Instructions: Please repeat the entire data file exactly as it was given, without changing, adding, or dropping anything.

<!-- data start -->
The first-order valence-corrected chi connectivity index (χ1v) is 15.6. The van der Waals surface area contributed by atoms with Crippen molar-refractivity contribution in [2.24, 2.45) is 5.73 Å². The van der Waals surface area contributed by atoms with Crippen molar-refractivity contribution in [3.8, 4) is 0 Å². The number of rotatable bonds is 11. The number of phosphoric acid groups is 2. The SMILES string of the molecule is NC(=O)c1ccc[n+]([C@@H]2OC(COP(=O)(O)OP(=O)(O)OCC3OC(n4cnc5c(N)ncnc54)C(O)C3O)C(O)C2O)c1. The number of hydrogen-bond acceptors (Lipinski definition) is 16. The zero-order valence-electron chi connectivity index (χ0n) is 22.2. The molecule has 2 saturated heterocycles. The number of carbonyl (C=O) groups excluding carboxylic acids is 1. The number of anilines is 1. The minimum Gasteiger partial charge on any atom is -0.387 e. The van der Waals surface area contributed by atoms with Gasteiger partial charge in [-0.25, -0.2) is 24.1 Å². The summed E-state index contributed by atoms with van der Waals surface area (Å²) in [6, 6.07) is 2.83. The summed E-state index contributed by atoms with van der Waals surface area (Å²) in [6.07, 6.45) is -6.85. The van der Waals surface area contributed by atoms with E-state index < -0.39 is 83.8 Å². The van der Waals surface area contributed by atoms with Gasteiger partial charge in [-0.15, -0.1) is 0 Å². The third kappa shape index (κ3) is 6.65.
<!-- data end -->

The first-order valence-corrected chi connectivity index (χ1v) is 15.6. The van der Waals surface area contributed by atoms with Crippen molar-refractivity contribution in [2.24, 2.45) is 5.73 Å². The van der Waals surface area contributed by atoms with Crippen molar-refractivity contribution in [3.8, 4) is 0 Å². The number of rotatable bonds is 11. The number of phosphoric acid groups is 2. The SMILES string of the molecule is NC(=O)c1ccc[n+]([C@@H]2OC(COP(=O)(O)OP(=O)(O)OCC3OC(n4cnc5c(N)ncnc54)C(O)C3O)C(O)C2O)c1. The number of hydrogen-bond acceptors (Lipinski definition) is 16. The zero-order valence-electron chi connectivity index (χ0n) is 22.2. The molecule has 2 saturated heterocycles. The number of carbonyl (C=O) groups excluding carboxylic acids is 1. The number of anilines is 1. The minimum Gasteiger partial charge on any atom is -0.387 e. The van der Waals surface area contributed by atoms with Gasteiger partial charge in [-0.25, -0.2) is 24.1 Å². The summed E-state index contributed by atoms with van der Waals surface area (Å²) in [6, 6.07) is 2.83. The summed E-state index contributed by atoms with van der Waals surface area (Å²) in [6.07, 6.45) is -6.85. The van der Waals surface area contributed by atoms with E-state index < -0.39 is 83.8 Å². The van der Waals surface area contributed by atoms with Gasteiger partial charge in [-0.15, -0.1) is 0 Å². The third kappa shape index (κ3) is 6.65.